Ordinarily, the cell membrane prevents invasion by foreign genetic material, which is why genetic engineers often have to use a pipette and forced air to jab a new piece of a gene through the cell wall into the genome in order to carry out gene therapy or introduce particular attributes into a crop or organism.
But an undergraduate student at Virginia Tech has figured out how to chaperone DNA across cell membranes. Amanda Rudisin of Lucinda, Pa., a senior in biology, will present her teams research at the 227th annual meeting of the American Chemical Society in Anaheim, Calif., March 28 through April 1, 2004.
Rudisins research looked at linear versus branched molecules in terms of chaperone ability, explains Timothy Long of Blacksburg, professor of chemistry in the College of Science at Virginia Tech. "The poster presents findings regarding the effects of polymer structures on complexation with DNA. Amanda has explored a novel way to transport DNA across cell membranes," says Long. "She looks at the effect of the chemical structure of a gene transfer agent in a very fundamental way. The agent is a polymer that adheres to DNA and will cross the cell membrane."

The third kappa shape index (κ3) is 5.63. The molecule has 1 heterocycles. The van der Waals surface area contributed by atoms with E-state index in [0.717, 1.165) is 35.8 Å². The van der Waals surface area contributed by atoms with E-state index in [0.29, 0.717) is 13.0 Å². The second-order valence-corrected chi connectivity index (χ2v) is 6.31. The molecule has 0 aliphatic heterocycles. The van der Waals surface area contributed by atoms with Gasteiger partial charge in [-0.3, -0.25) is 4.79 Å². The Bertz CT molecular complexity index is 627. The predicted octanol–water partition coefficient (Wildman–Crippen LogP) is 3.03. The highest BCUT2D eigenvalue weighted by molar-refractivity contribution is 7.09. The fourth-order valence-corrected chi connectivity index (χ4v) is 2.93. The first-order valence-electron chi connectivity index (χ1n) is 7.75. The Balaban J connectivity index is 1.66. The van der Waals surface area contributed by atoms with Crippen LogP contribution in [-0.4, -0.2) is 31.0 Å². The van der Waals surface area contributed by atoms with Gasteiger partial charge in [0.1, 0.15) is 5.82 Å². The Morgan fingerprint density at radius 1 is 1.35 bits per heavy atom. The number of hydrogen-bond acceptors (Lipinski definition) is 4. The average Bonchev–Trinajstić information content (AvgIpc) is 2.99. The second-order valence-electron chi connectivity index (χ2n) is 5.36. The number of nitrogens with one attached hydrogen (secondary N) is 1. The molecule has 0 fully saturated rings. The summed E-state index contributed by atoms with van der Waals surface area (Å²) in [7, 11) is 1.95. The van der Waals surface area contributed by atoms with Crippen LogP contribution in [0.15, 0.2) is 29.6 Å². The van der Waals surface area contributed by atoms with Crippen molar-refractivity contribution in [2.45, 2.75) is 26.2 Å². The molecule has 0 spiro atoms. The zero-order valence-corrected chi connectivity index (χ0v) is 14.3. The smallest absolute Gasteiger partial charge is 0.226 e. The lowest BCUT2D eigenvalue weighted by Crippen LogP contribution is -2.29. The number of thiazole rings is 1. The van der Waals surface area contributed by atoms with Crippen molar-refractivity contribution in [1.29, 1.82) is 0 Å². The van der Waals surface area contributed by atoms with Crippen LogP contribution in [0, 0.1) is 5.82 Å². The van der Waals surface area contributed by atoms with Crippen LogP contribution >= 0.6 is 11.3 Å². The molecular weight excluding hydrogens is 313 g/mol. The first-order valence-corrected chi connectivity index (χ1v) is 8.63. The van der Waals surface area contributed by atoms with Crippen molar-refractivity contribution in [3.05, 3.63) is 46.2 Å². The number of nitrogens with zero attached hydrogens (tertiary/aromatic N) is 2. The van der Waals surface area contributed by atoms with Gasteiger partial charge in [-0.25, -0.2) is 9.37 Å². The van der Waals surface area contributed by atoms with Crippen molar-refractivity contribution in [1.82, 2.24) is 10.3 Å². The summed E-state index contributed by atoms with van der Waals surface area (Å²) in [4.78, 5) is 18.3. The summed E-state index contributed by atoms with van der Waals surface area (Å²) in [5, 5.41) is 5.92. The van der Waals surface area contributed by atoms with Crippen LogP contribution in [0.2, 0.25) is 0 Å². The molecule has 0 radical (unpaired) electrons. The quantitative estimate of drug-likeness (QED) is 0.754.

Susan Trulove | EurekAlert!
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The Max Planck Institute for Physics (MPP) is opening up a new research field. A workshop from November 21 - 22, 2016 will mark the start of activities for an innovative axion experiment. Axions are still only purely hypothetical particles. Their detection could solve two fundamental problems in particle physics: What dark matter consists of and why it has not yet been possible to directly observe a CP violation for the strong interaction.
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